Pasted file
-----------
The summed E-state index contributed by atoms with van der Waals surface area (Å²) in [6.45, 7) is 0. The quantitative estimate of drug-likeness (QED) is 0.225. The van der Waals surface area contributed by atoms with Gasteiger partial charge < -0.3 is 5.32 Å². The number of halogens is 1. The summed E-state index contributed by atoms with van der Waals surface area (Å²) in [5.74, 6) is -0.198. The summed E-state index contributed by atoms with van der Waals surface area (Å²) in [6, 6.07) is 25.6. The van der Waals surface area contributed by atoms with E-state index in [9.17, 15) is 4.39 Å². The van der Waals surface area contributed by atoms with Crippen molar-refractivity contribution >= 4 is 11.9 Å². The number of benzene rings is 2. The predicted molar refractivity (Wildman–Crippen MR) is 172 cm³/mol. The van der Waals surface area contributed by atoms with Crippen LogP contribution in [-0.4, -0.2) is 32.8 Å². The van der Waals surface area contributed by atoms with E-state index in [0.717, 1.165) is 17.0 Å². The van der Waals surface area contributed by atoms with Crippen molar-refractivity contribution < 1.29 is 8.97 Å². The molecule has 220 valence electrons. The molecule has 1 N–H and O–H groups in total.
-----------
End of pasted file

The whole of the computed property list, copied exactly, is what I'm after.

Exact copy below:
The summed E-state index contributed by atoms with van der Waals surface area (Å²) in [6.45, 7) is 0. The quantitative estimate of drug-likeness (QED) is 0.225. The van der Waals surface area contributed by atoms with Gasteiger partial charge < -0.3 is 5.32 Å². The number of halogens is 1. The summed E-state index contributed by atoms with van der Waals surface area (Å²) in [5.74, 6) is -0.198. The summed E-state index contributed by atoms with van der Waals surface area (Å²) in [6, 6.07) is 25.6. The van der Waals surface area contributed by atoms with E-state index in [9.17, 15) is 4.39 Å². The van der Waals surface area contributed by atoms with Crippen molar-refractivity contribution >= 4 is 11.9 Å². The number of benzene rings is 2. The predicted molar refractivity (Wildman–Crippen MR) is 172 cm³/mol. The van der Waals surface area contributed by atoms with Crippen LogP contribution in [-0.4, -0.2) is 32.8 Å². The van der Waals surface area contributed by atoms with E-state index in [0.717, 1.165) is 17.0 Å². The van der Waals surface area contributed by atoms with Crippen molar-refractivity contribution < 1.29 is 8.97 Å². The molecule has 220 valence electrons. The molecule has 1 N–H and O–H groups in total.